Magazine article Out

We Love Butt

Magazine article Out

We Love Butt

Article excerpt



No cute muscle boys, almost no celebrities, and lots of skin: How two Dutchmen reinvented the formula of say media.

In early March I received an e-mail whose subject line contained a single word: normal. The e-mail was from Jop van Bennekom, art director and copublisher of the Amsterdam-based magazine BUTT. "What we are really looking for is to interview a clerk, a baker, a butcher, a taxi driver, a gardener, etc.... Would you like to go after a 'normal homosexual,' preferably hot ;-), for a boring interview about gardening?"

For a magazine editor to use words like normal and boring to describe his editorial vision might seem peculiar. But this quirky reasoning underpins the mystique of BUTT, an irregular-length quarterly printed on pinkish paper that van Bennekom has been putting out with his friend Gert Jonkers since 2001. "At BUTT outrageous things are presented as 'normal' and 'normal' things are sexualized," says photographer Wolfgang Tillmans, whose work has often appeared in the magazine.

In October Jonkers and van Bennekom will celebrate over five years of putting out BUTT with the release of BUTT Book. Just shy of 600 pages, the volume is being published by the trendy art-sex press Taschen.

"I wanted to make a magazine about real people," van Bennekom, 35, said one rainy afternoon in the BUTT offices on the Prinsengracht in central Amsterdam. "And they fart, or they have a potbelly, or there's something wrong about them, or there's nothing wrong with them; they have a four-inch dick or it's like 14 inches. You know what I mean?"

From disparate elements and influences-'70s gay pornography, Andy Warhol's Interview magazine and the do-it-yourself aesthetic of punk fanzines, to name a few-BUTT was born. What it has grown into over the past five years is an intriguing barometer of gay meri's thoughts, desires, and experiences.

In BUTT you're less likely to find a story-most of which are presented in unsparing Q&A format-about a big-name chart topper than one featuring one of his strategically underexposed counterparts. The preferred types are almost always from the margins of pop culture: the scrawny garage band singer, the wacky clothing designer, the auteur. They could blow up at any minute, but they're not really intending to, and that's the whole point.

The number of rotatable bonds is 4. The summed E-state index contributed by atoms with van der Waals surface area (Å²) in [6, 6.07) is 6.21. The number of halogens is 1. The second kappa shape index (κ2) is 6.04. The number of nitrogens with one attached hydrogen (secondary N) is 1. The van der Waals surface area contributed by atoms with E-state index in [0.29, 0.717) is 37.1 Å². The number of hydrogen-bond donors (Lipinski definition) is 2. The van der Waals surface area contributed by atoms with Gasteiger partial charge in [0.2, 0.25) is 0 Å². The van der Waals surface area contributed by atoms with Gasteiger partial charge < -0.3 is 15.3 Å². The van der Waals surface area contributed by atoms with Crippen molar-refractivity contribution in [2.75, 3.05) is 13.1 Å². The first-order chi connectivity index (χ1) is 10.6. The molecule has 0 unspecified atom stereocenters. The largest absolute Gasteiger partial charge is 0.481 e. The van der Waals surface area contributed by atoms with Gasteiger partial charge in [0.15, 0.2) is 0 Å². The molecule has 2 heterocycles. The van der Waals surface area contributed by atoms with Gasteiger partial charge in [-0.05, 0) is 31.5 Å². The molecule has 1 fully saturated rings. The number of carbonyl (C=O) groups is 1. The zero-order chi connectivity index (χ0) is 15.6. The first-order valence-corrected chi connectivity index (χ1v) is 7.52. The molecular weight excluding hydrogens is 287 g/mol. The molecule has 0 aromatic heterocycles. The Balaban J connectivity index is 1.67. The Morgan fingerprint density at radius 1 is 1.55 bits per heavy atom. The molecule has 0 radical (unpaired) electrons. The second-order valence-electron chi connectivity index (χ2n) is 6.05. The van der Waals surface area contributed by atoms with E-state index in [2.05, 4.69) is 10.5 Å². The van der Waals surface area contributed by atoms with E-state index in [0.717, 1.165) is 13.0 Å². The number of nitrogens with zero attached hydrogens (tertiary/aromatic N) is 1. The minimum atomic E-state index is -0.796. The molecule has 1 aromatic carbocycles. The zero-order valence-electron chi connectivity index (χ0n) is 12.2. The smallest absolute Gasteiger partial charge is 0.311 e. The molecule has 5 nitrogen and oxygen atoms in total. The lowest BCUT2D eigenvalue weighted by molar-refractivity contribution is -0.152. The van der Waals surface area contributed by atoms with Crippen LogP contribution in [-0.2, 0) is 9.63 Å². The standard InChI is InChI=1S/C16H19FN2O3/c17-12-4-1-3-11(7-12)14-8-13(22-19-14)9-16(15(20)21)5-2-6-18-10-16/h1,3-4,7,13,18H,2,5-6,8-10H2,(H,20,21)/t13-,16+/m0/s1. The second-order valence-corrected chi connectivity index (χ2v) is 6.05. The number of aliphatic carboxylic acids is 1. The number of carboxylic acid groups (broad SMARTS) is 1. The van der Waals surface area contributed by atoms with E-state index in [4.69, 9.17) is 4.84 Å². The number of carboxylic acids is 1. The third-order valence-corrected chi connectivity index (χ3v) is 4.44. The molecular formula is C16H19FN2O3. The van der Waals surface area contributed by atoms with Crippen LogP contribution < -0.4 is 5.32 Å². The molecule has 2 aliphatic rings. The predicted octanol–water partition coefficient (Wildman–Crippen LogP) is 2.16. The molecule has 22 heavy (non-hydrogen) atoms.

A lot of times subjects are pictured naked, because that's another thing that BUTT does-it makes porn stars of just about anyone. When American Apparel took out its first ad in BUTT the company's pornocentric owner, Dov Charney, starred in it with his pecker out ("We later heard that the ad was especially made for BUTT; we didn't know that," van Bennekom said.) Jonkers himself has bared his posterior in a couple of issues, a pose that camera-shy van Bennekom has yet to assume.

When he was still in his early 20s, Jonkers, the son of a preacher living in the Dutch countryside, nurtured dreams of becoming a famous country music singer. But despite performance and networking trips to Nashville and Los Angeles, things never fell into place. Instead, Jonkers turned to journalism. As editor in chief of a magazine called BLVD, he found himself in need of a graphic designer and hired van Bennekom, whom he knew through Amsterdam gay circles and whose independent magazine, Re-, he quite admired.

The business partners, who now co-own Top Publishers, the company that publishes BUTT, Re-, and the biannual meris fashion magazine Fantastic Man, are fuzzy on the exact details surrounding their decision to start BUTT after they had both moved on from BLVD. …

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